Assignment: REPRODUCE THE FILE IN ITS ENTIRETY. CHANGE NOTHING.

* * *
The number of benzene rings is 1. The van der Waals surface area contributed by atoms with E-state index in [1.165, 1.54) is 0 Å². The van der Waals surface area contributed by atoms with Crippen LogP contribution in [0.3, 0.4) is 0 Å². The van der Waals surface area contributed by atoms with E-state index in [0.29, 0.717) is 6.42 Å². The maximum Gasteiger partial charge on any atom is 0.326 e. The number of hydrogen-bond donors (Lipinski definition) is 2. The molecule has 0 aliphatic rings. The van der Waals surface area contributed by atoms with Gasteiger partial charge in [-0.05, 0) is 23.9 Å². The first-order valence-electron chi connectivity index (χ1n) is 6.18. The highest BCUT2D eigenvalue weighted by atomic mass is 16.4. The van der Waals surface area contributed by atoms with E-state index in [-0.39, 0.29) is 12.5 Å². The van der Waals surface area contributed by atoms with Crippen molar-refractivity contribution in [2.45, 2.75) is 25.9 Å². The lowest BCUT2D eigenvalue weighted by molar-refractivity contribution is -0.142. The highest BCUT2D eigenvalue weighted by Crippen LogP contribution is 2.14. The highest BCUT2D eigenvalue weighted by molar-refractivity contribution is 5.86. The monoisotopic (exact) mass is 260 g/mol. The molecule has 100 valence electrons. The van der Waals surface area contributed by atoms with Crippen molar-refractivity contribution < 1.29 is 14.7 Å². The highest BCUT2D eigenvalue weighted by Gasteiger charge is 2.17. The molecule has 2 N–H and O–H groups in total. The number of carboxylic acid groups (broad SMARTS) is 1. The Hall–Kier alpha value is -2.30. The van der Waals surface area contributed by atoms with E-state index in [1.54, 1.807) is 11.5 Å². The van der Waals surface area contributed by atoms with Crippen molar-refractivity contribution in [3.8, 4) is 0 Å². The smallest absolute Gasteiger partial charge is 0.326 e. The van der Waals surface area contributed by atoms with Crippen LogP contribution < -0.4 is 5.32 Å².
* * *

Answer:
The number of benzene rings is 1. The van der Waals surface area contributed by atoms with E-state index in [1.165, 1.54) is 0 Å². The van der Waals surface area contributed by atoms with Crippen LogP contribution in [0.3, 0.4) is 0 Å². The van der Waals surface area contributed by atoms with E-state index in [0.29, 0.717) is 6.42 Å². The maximum Gasteiger partial charge on any atom is 0.326 e. The number of hydrogen-bond donors (Lipinski definition) is 2. The molecule has 0 aliphatic rings. The van der Waals surface area contributed by atoms with Gasteiger partial charge in [-0.05, 0) is 23.9 Å². The first-order valence-electron chi connectivity index (χ1n) is 6.18. The highest BCUT2D eigenvalue weighted by atomic mass is 16.4. The van der Waals surface area contributed by atoms with E-state index in [-0.39, 0.29) is 12.5 Å². The van der Waals surface area contributed by atoms with Crippen molar-refractivity contribution in [2.45, 2.75) is 25.9 Å². The lowest BCUT2D eigenvalue weighted by molar-refractivity contribution is -0.142. The highest BCUT2D eigenvalue weighted by Crippen LogP contribution is 2.14. The highest BCUT2D eigenvalue weighted by molar-refractivity contribution is 5.86. The monoisotopic (exact) mass is 260 g/mol. The molecule has 100 valence electrons. The van der Waals surface area contributed by atoms with Crippen molar-refractivity contribution < 1.29 is 14.7 Å². The highest BCUT2D eigenvalue weighted by Gasteiger charge is 2.17. The molecule has 2 N–H and O–H groups in total. The number of carboxylic acid groups (broad SMARTS) is 1. The Hall–Kier alpha value is -2.30. The van der Waals surface area contributed by atoms with E-state index in [1.54, 1.807) is 11.5 Å². The van der Waals surface area contributed by atoms with Crippen molar-refractivity contribution in [3.8, 4) is 0 Å². The smallest absolute Gasteiger partial charge is 0.326 e. The van der Waals surface area contributed by atoms with Crippen LogP contribution < -0.4 is 5.32 Å².